Computers Know When You're Angry, Study Reveals New Findings
The researchers found that people who experience anger and other types of negative emotions are less precise with their mouse movements and they move the cursor at different speeds. With new technology, the BYU researchers can detect can use your cursor movements to determine your emotional state.
"Using this technology, websites will no longer be dumb. Websites can go beyond just presenting information, but they can sense you," Professor Jeffrey Jenkins, coauthor of the study, said in a news release. "They can understand not just what you're providing, but what you're feeling."
The researchers claimed that when a computer user is upset or frustrated, their mouse no longer follows a straight or curved pattern. Their movements become jagged and sudden, a person with negative emotion actually moves a mouse slower.
"It's counter-intuitive, people might think, 'When I'm frustrated, I start moving the mouse faster. Well, no, you actually start moving slower," Jenkins said.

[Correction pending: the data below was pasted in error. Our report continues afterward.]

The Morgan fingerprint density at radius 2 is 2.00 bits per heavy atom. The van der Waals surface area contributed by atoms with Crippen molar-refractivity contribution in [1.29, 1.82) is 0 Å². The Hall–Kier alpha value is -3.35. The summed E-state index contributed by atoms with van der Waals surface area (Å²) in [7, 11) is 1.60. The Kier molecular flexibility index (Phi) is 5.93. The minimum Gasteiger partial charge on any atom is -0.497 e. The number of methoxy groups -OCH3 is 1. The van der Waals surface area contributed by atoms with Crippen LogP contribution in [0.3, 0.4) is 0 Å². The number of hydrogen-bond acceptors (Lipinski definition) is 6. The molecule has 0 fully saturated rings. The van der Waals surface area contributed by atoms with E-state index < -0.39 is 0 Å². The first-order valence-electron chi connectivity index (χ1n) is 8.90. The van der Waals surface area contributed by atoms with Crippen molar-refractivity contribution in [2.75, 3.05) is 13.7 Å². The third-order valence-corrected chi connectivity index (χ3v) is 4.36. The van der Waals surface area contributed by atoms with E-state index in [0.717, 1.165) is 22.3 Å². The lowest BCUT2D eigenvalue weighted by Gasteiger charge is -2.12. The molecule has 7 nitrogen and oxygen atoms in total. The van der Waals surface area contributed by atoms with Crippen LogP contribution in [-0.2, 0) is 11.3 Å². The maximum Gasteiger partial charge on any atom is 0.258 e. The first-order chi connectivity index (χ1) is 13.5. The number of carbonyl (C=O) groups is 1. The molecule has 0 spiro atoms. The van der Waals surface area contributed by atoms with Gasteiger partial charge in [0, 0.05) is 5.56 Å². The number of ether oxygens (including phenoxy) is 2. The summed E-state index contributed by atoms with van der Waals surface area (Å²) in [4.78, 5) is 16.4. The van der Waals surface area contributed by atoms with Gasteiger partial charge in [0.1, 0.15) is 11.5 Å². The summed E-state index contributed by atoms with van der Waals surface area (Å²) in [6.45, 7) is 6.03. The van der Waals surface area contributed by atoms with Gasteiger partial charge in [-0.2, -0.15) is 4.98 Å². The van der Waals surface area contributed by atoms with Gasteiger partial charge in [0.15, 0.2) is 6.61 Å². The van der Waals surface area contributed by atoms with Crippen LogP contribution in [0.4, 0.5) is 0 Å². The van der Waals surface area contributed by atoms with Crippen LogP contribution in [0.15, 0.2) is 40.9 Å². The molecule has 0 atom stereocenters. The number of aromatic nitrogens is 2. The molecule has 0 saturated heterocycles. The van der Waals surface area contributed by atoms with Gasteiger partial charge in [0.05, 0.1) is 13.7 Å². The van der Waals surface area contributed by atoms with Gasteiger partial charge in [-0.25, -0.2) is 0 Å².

Jenkins' cursor-tracking concept can be applied to mobile devices, where taps and swipes can replace mouse movements. Jenkins' applications to mobile devices is still in its early stages, but he believes that phones and tablets can provide huge amounts of data.
"Traditionally it has been very difficult to pinpoint when a user becomes frustrated, leading them to not come back to a site," Jenkins said. "Being able to sense a negative emotional response, we can adjust the website experience to eliminate stress or to offer help."
The findings of this study were published in MIS Quarterly.
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